Album: Chasing Clouds
Release Date: April 6, 2018
Under the persona of Camaromance, Montreal singer-songwriter Martine Groulx has been a part of the music scene for almost twenty years. After an eight-year hiatus, she is back with her fourth album Chasing Clouds. This is an album that wasn’t planned, yet forged its way into existence at a time when she “found herself mourning a series of losses that catapulted her into a songwriting streak.”
Through Chasing Clouds, Groulx shared grief and the connected events as she bared her soul in what is said to be the most intimate lyrics to date. The album is described as “an exploration of darkness and heartbreak, always looking forward to better days.” Throughout the creative explorations of her songs, Groulx channels themes of love, life, and loss. It has been said that she “compels listeners into an ethereal exploration of darkness and broken hearts illuminated by her crystalline tones.” Ultimately, She “has created a striking mix of Americana and indie-folk, highlighting her candid poetry with lush arrangements of cellos and lap steel guitars.”
Chasing Clouds is described as a narrative that is told through 10 characters, each included in a song title, as Groulx throws open the windows to her soul. The album begins with a short intro, ‘Moon’, composed of otherworldly melodies and sounds to captivate the listener. According to Groulx, Chasing Clouds is a narrative that “is told through 10 characters who give their names to each song title.”
The first track, ‘Marguerite’, entrances the audience with its beautiful, quiet melody as Groulx’s powerful voice sings about our ever-changing lives and how were are all growing older. Following ‘Marguerite’ is ‘Audrey’; a track that begins with playful, yet hopeful melody, as Groulx sings about relatable times that we have all experienced at one time throughout our lives as we search for what happens next.
The interplay between the instruments in the intro of ‘Antoine’ sets the mood for the song. It leaves the listener with a multitude of feelings especially as the tension sneaks up throughout the track through the creative use of piano as it switches from low to high.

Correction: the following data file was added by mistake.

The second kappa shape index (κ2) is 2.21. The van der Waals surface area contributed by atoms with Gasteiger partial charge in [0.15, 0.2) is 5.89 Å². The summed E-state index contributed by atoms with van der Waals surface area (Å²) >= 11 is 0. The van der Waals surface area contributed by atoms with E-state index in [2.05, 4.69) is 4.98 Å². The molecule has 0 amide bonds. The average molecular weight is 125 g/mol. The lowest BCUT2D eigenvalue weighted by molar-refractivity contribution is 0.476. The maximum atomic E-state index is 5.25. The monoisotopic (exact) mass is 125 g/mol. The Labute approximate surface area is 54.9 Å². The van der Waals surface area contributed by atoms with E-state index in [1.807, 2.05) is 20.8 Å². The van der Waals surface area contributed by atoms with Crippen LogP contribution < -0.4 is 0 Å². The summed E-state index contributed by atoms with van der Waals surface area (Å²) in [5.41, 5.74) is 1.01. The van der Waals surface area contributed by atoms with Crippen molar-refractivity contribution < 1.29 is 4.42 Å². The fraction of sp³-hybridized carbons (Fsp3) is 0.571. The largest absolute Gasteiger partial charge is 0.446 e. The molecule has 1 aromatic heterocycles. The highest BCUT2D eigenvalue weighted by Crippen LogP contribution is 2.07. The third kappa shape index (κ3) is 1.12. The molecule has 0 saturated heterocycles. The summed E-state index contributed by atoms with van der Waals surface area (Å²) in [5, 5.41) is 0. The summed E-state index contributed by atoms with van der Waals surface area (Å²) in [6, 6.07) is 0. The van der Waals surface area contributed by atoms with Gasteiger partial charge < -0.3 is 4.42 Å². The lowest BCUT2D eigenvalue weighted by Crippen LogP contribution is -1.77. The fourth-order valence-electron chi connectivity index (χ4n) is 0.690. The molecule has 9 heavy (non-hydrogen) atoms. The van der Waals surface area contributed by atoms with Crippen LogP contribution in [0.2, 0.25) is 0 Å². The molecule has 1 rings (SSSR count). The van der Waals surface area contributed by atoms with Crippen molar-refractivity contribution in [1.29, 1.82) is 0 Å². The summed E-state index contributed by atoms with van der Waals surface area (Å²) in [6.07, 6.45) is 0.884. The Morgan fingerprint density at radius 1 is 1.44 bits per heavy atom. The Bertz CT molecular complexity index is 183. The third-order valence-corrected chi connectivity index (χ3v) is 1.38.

“Jo + Gab” follows this track, taking on a darker tone both through the use of the instruments and how Groulx plays with the tone of voice to match the music.
One track that stands out is ‘Jonathan’. Unlike many of the other songs, this track starts with Groulx powerful voice at the forefront, before the soft melody kicks in.
‘Martine’ brings out her French roots, as Groulx croons this track in French. It was definitely a neat touch to the album. The musical arrangement of this piece is another standout. It began with percussion at the forefront; an attention grabber as this approach is different than other songs. The percussions slowly faded into the background as the guitars became more powerful creating a unique, otherworldly sound.
Groulx included ‘Stars’ as an outro to finish off the album with another ambient, otherworldly melody. It gives you the impression as if you are off in dreamland, maybe even floating amongst the stars.
Overall, Chasing Clouds is an album that you don’t want to miss. It’s creative, otherworldly melodies will captivate the listeners as Groulx “handles poetic and sonic possibilities with a grip and grit too often lacking in today’s musical landscape. Living in the moment while reflecting on the past, her honesty and lucidity easily justifies the audacity. Channeling a post-relationship crisis through the music of Camaromance, these songs feel perfectly out of place and right on time.” Definitely take some time to listen. You won’t be disappointed!
Hey! My name is Melissa. I’m a Special Education Teacher from Newfoundland. Music has always played an important role in my life. Growing up I would spend countless hours listening to the Top 40 Countdown on the radio to record a song I liked to cassette. Then it was the hassle of carrying around a Discman and many CDs because you definitely wanted a variety. Gotta love the nineties! However, it wasn’t until volunteering for the ECMAs in 2004 that I realized that there was a whole other world of music that I was missing out on and I haven’t looked back.